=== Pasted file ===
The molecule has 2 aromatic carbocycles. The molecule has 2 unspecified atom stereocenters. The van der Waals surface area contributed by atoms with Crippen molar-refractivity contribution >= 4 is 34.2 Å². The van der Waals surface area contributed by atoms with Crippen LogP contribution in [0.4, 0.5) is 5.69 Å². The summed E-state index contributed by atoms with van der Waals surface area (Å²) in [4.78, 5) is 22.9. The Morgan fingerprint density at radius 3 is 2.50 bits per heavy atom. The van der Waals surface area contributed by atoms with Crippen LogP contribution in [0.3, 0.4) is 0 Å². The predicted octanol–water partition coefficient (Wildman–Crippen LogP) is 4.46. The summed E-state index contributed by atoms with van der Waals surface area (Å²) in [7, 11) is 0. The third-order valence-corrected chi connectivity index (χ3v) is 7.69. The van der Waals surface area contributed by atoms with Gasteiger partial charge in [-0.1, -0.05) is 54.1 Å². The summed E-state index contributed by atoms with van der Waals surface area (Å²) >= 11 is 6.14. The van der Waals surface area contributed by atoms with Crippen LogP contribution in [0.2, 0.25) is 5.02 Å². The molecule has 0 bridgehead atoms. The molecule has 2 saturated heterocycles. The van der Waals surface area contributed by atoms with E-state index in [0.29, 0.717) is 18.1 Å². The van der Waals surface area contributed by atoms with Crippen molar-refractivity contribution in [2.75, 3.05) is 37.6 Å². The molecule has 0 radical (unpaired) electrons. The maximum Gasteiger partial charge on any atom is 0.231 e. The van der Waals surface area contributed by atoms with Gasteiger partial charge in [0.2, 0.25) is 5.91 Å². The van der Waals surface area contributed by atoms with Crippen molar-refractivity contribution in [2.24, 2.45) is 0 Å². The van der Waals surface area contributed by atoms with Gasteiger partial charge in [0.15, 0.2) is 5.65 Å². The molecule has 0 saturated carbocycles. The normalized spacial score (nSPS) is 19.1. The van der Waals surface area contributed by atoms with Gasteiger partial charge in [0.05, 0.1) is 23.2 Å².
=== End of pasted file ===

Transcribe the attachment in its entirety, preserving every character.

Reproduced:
The molecule has 2 aromatic carbocycles. The molecule has 2 unspecified atom stereocenters. The van der Waals surface area contributed by atoms with Crippen molar-refractivity contribution >= 4 is 34.2 Å². The van der Waals surface area contributed by atoms with Crippen LogP contribution in [0.4, 0.5) is 5.69 Å². The summed E-state index contributed by atoms with van der Waals surface area (Å²) in [4.78, 5) is 22.9. The Morgan fingerprint density at radius 3 is 2.50 bits per heavy atom. The van der Waals surface area contributed by atoms with Crippen LogP contribution in [0.3, 0.4) is 0 Å². The predicted octanol–water partition coefficient (Wildman–Crippen LogP) is 4.46. The summed E-state index contributed by atoms with van der Waals surface area (Å²) in [7, 11) is 0. The third-order valence-corrected chi connectivity index (χ3v) is 7.69. The van der Waals surface area contributed by atoms with Gasteiger partial charge in [-0.1, -0.05) is 54.1 Å². The summed E-state index contributed by atoms with van der Waals surface area (Å²) >= 11 is 6.14. The van der Waals surface area contributed by atoms with Crippen LogP contribution in [0.2, 0.25) is 5.02 Å². The molecule has 0 bridgehead atoms. The molecule has 2 saturated heterocycles. The van der Waals surface area contributed by atoms with E-state index in [0.29, 0.717) is 18.1 Å². The van der Waals surface area contributed by atoms with Crippen molar-refractivity contribution in [2.75, 3.05) is 37.6 Å². The molecule has 0 radical (unpaired) electrons. The maximum Gasteiger partial charge on any atom is 0.231 e. The van der Waals surface area contributed by atoms with Gasteiger partial charge in [0.2, 0.25) is 5.91 Å². The van der Waals surface area contributed by atoms with Crippen molar-refractivity contribution in [2.24, 2.45) is 0 Å². The van der Waals surface area contributed by atoms with Gasteiger partial charge in [0.15, 0.2) is 5.65 Å². The molecule has 0 saturated carbocycles. The normalized spacial score (nSPS) is 19.1. The van der Waals surface area contributed by atoms with Gasteiger partial charge in [0.05, 0.1) is 23.2 Å².